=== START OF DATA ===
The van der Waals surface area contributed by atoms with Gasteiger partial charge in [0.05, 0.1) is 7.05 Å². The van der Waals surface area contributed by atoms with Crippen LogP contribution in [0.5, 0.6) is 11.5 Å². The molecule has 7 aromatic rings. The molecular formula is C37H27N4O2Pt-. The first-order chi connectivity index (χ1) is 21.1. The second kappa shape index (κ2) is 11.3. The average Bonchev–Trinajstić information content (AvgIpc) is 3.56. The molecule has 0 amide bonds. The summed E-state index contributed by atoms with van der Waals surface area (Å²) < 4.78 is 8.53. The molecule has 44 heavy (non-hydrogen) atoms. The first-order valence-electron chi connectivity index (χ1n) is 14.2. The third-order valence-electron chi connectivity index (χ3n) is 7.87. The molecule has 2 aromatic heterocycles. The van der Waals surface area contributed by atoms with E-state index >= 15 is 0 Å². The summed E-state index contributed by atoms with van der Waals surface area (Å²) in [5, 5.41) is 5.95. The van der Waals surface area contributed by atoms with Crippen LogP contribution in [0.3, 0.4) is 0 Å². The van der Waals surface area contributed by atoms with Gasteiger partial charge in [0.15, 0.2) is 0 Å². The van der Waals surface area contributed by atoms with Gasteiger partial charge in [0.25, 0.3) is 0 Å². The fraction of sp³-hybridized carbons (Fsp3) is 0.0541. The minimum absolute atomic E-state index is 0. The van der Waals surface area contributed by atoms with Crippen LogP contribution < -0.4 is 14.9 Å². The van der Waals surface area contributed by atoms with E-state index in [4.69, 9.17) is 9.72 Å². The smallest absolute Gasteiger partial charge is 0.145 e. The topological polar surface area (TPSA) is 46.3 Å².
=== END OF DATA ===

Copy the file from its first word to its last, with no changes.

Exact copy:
The van der Waals surface area contributed by atoms with Gasteiger partial charge in [0.05, 0.1) is 7.05 Å². The van der Waals surface area contributed by atoms with Crippen LogP contribution in [0.5, 0.6) is 11.5 Å². The molecule has 7 aromatic rings. The molecular formula is C37H27N4O2Pt-. The first-order chi connectivity index (χ1) is 21.1. The second kappa shape index (κ2) is 11.3. The average Bonchev–Trinajstić information content (AvgIpc) is 3.56. The molecule has 0 amide bonds. The summed E-state index contributed by atoms with van der Waals surface area (Å²) < 4.78 is 8.53. The molecule has 44 heavy (non-hydrogen) atoms. The first-order valence-electron chi connectivity index (χ1n) is 14.2. The third-order valence-electron chi connectivity index (χ3n) is 7.87. The molecule has 2 aromatic heterocycles. The van der Waals surface area contributed by atoms with E-state index >= 15 is 0 Å². The summed E-state index contributed by atoms with van der Waals surface area (Å²) in [5, 5.41) is 5.95. The van der Waals surface area contributed by atoms with Crippen LogP contribution in [0.3, 0.4) is 0 Å². The van der Waals surface area contributed by atoms with Gasteiger partial charge in [0.15, 0.2) is 0 Å². The van der Waals surface area contributed by atoms with Gasteiger partial charge in [0.25, 0.3) is 0 Å². The fraction of sp³-hybridized carbons (Fsp3) is 0.0541. The minimum absolute atomic E-state index is 0. The van der Waals surface area contributed by atoms with Crippen LogP contribution < -0.4 is 14.9 Å². The van der Waals surface area contributed by atoms with E-state index in [4.69, 9.17) is 9.72 Å². The smallest absolute Gasteiger partial charge is 0.145 e. The topological polar surface area (TPSA) is 46.3 Å².